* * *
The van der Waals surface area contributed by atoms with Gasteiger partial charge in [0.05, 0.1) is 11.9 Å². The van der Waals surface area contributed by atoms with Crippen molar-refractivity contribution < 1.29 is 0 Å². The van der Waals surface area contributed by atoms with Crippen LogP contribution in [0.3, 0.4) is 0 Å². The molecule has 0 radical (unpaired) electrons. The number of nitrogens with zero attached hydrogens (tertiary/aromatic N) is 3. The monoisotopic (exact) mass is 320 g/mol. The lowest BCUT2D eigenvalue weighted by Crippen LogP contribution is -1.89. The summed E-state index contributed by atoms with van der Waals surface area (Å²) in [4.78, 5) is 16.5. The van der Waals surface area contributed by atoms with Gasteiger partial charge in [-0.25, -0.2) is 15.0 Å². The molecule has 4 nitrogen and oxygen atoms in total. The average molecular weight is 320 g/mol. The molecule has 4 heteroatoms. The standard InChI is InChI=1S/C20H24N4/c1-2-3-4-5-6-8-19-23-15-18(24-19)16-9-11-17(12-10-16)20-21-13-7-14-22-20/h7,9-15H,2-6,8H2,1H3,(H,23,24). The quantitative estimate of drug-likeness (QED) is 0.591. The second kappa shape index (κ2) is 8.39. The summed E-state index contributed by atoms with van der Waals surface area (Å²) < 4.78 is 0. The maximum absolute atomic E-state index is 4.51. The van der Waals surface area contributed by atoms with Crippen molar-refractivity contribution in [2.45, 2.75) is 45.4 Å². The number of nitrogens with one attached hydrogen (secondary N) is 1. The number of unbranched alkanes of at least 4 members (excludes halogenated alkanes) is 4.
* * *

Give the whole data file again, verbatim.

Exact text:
The van der Waals surface area contributed by atoms with Gasteiger partial charge in [0.05, 0.1) is 11.9 Å². The van der Waals surface area contributed by atoms with Crippen molar-refractivity contribution < 1.29 is 0 Å². The van der Waals surface area contributed by atoms with Crippen LogP contribution in [0.3, 0.4) is 0 Å². The molecule has 0 radical (unpaired) electrons. The number of nitrogens with zero attached hydrogens (tertiary/aromatic N) is 3. The monoisotopic (exact) mass is 320 g/mol. The lowest BCUT2D eigenvalue weighted by Crippen LogP contribution is -1.89. The summed E-state index contributed by atoms with van der Waals surface area (Å²) in [4.78, 5) is 16.5. The van der Waals surface area contributed by atoms with Gasteiger partial charge in [-0.25, -0.2) is 15.0 Å². The molecule has 4 nitrogen and oxygen atoms in total. The average molecular weight is 320 g/mol. The molecule has 4 heteroatoms. The standard InChI is InChI=1S/C20H24N4/c1-2-3-4-5-6-8-19-23-15-18(24-19)16-9-11-17(12-10-16)20-21-13-7-14-22-20/h7,9-15H,2-6,8H2,1H3,(H,23,24). The quantitative estimate of drug-likeness (QED) is 0.591. The second kappa shape index (κ2) is 8.39. The summed E-state index contributed by atoms with van der Waals surface area (Å²) < 4.78 is 0. The maximum absolute atomic E-state index is 4.51. The van der Waals surface area contributed by atoms with Crippen molar-refractivity contribution in [2.45, 2.75) is 45.4 Å². The number of nitrogens with one attached hydrogen (secondary N) is 1. The number of unbranched alkanes of at least 4 members (excludes halogenated alkanes) is 4.